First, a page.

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Most people are well aware of the basic cryotherapy technique of placing an ice packet on to an injured area of the body. What most people do not know, however, is that an ice massage is a much more effective treatment option than a stationary ice pack. Whether it is for a strain, tendon rupture, contusion, or general muscle ache, and ice massage can stimulate the same localized immune response that you can expect from a higher end cryotherapy session.

Ice Massages vs. Stationary Ice Packs

While a stationary ice pack is an effective means of treating a localized sports injury, ice massages have been proven to be much more effective. By using an ice cube, ice packet, or specialized ice massage device, you can help the cold therapy to penetrate far deeper into the soft tissues than what a stationary ice pack could achieve. By rotating the massage in a circular motion, you can soften up tissue, which will increase blood flow and ultimately allow the area to be chilled much more effectively. As the ice cold temperatures penetrate the soft tissue, the immune response that is triggered will be able to be distributed to a much wider and deeper range throughout the injured area.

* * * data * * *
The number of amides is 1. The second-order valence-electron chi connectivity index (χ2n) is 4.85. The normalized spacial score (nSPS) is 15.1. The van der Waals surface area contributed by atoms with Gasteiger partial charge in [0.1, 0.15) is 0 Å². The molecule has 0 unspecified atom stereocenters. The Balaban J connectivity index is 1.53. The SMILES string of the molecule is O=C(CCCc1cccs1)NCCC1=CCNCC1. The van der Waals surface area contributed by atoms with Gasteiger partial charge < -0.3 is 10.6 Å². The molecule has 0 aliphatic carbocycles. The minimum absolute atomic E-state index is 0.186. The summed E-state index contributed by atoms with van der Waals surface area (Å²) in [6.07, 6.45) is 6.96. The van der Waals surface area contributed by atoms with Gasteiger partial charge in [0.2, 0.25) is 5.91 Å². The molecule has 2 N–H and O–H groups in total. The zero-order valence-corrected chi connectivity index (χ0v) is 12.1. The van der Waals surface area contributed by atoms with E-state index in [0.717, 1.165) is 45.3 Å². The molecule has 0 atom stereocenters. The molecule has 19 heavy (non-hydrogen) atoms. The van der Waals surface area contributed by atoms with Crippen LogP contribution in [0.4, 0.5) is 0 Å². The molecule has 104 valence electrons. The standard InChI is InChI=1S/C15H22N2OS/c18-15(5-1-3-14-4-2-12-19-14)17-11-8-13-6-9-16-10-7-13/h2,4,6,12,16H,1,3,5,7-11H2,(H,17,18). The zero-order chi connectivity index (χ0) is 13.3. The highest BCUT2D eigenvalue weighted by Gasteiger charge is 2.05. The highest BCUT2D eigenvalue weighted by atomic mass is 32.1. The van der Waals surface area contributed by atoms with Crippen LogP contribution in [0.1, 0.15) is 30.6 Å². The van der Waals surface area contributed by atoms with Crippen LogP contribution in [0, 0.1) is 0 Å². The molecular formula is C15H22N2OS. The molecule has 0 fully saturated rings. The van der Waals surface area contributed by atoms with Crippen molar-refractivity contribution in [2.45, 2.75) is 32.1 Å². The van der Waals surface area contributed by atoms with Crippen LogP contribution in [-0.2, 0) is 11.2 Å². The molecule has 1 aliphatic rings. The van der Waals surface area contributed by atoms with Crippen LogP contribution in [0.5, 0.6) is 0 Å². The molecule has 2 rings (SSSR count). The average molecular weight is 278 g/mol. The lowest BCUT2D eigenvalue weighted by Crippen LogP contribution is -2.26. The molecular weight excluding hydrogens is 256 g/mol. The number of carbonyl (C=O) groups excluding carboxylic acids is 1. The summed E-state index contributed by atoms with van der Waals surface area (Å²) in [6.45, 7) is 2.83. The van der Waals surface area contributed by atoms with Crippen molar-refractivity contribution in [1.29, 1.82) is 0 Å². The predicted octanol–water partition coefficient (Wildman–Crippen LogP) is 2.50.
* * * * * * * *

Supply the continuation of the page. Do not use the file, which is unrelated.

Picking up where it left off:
How to Do An Ice Massage?

The first step in performing an ice massage is to fill up a small paper cup three-quarters full. Once the water in the cup is frozen solid, peel the paper off of the bottom of the cup, leaving about an inch of exposed ice. Next, place a thin towel or cloth over the injured area and then begin massaging it with the ice. Try to focus the massage on to the soft tissues, not the boney areas. Never massage the injured area by placing the ice directly on to the skin. Using a circular massage motion, massage the area of the injury for no more than 10 minutes at a time. Repeat the massage twice daily, spreading them out by at least a full hour.